Reporting from New York — It was only a single shot in a match that had no moments of uncertainty for five-time U.S. Open champion Roger Federer.
It came from deep in the back of the court, when Federer was almost running into the wall; it was born partly of desperation but also partly of confidence, a forehand hit between his legs, across the court and skipping across the sideline, a winner past helpless Brian Dabul of Argentina.
The night session crowd at Arthur Ashe Stadium roared and Federer offered a little bow and a sheepish smile. The 29-year-old wasn’t going to be tested by Dabul, who is ranked 96th in the world and who owns only a single Grand Slam tournament victory compared with Federer’s 204. The 204th was the 6-1, 6-4, 6-2 first-round U.S. Open win Monday.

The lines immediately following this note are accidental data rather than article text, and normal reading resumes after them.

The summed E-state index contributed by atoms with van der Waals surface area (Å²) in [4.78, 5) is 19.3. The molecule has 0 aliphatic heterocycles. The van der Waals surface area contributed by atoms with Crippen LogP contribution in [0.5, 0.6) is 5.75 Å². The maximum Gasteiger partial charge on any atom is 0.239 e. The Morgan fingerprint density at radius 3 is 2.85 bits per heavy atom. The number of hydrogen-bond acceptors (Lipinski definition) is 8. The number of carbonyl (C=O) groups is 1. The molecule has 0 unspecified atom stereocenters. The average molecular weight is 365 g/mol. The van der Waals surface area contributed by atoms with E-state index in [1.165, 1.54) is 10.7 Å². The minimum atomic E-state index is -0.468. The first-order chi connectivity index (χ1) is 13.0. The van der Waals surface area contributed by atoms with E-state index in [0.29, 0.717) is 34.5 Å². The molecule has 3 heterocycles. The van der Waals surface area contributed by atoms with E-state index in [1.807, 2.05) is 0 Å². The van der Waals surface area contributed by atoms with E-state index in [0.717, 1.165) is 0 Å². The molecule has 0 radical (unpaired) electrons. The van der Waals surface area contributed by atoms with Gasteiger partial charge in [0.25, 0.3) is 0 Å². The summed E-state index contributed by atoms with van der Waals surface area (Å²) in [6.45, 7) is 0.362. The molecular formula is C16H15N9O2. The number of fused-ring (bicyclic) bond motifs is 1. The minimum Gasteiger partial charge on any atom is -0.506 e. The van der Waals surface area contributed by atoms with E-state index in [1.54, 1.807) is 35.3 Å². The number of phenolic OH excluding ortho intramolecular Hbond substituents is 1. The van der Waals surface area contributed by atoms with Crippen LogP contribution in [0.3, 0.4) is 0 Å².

“I don’t think I could do this again,” Federer said, even though he hit an almost identical shot here last year against Novak Djokovic.
Federer said that maybe the ‘tweener he knocked past Djokovic last year was more important because it came at a more crucial time, in a semifinal against a contender. “But in terms of difficulty,” he said, “maybe this one was harder.”